“My [itres] were difficult. That [Virtual Safety Car] helped marginally because my [tires] were overheating. And that just allowed me to cool them down. Yeah, it’s a bit of a strange one to win a race like this, for sure. But as I said, it’s racing,” added Russell. “Sometimes it goes against you and I feel like we’ve probably missed out on one or two possibilities of victories. Montreal was won, arguably Singapore, things could have gone very slightly differently last year, and today it went for us. So it’s how the cookie crumbles.”

Perhaps Mercedes needed a bit of luck to capture their first win of the season on Sunday. But they also needed to have a car capable of running at the sharp end of the grid, and in the upgraded W15 it would appear Mercedes has finally given Russell and Lewis Hamilton that car. Consider this: Over the fast three race weekends no team has brought home more points than the Silver Arrows. Starting with the Canadian Grand Prix here is what the four teams at the top of the grid have done:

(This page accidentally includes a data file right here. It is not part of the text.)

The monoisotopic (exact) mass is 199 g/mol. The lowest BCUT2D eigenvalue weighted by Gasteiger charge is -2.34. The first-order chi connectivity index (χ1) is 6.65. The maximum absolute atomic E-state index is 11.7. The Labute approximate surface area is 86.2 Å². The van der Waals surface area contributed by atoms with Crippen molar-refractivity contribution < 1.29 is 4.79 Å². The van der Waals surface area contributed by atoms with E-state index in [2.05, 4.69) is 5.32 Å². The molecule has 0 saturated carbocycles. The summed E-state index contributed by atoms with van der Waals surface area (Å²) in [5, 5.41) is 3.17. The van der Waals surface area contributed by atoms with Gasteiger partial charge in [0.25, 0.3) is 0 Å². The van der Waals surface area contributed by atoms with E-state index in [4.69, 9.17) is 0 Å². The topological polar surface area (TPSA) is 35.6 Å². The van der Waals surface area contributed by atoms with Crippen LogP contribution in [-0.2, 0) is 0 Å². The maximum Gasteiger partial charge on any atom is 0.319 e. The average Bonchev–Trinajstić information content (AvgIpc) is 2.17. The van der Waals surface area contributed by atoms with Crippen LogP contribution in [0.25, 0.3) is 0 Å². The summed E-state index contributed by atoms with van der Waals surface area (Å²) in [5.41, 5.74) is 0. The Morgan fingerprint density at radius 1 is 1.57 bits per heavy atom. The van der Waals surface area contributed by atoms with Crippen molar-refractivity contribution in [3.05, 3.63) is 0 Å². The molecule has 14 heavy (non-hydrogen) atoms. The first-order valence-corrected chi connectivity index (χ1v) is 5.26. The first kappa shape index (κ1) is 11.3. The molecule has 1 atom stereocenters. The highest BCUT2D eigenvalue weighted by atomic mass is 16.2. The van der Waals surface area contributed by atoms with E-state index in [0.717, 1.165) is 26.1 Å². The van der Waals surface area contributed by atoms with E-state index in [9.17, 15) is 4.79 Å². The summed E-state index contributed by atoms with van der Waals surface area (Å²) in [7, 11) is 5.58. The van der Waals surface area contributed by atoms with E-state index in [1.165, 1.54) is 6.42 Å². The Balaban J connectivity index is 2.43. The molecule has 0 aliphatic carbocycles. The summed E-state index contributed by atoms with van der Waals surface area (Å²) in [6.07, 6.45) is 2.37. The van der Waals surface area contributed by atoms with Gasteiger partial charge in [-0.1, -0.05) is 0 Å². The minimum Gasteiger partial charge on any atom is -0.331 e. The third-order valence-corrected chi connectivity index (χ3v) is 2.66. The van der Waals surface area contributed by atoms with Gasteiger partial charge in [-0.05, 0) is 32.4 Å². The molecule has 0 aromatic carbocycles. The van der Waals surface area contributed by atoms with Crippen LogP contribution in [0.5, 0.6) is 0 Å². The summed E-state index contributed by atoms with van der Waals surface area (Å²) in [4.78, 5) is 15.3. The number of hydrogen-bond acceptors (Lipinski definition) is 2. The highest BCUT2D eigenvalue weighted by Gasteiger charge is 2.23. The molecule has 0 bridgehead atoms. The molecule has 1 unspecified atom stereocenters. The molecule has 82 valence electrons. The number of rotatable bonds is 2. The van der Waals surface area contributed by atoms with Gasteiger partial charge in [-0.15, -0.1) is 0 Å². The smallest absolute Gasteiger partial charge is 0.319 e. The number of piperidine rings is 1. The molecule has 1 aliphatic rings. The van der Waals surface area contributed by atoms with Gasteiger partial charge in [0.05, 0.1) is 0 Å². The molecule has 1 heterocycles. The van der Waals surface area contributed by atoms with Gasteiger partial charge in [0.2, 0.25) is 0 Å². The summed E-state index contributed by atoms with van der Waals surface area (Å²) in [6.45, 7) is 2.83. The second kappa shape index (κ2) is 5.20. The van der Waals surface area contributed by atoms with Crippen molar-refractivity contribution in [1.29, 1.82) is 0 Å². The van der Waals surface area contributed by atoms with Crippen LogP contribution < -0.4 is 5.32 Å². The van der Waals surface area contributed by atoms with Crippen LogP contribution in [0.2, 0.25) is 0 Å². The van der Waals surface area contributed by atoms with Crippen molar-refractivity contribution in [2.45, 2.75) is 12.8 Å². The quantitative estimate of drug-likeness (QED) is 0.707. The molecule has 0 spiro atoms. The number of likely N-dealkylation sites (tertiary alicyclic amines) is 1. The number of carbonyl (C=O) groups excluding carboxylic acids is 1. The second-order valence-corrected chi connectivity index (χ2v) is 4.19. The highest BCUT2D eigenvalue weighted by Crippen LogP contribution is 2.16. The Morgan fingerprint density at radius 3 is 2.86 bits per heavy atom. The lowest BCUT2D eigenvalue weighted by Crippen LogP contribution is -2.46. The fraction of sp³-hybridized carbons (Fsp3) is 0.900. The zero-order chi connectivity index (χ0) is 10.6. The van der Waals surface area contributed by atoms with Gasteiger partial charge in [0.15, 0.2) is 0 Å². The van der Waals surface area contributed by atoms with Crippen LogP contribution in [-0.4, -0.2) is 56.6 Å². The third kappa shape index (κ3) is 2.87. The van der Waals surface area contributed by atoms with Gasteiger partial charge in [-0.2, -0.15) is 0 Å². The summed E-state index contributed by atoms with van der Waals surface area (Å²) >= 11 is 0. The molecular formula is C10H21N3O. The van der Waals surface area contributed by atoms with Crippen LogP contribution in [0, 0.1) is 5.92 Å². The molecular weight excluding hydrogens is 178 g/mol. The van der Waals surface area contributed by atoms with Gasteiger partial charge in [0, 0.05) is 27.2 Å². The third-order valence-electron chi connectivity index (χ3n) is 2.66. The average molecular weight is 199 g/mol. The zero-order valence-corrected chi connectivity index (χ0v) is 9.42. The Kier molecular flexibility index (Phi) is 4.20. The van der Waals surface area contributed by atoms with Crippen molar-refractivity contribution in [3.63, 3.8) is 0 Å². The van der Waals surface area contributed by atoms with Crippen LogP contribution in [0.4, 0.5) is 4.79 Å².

Red Bull: 79
Ferrari: 39
McLaren: 84
Mercedes: 100

The first signs of life came in Montreal when it was Russell who captured pole position for the Canadian Grand Prix. That week saw Russell also score the team’s first Grand Prix podium of the season, with a third-place finish behind Verstappen and Norris, while Hamilton came across the line fourth. In Barcelona, it was Hamilton’s turn, as the legendary driver finished on the podium — again behind Verstappen and Norris — and it was Russell’s turn for a P4 finish.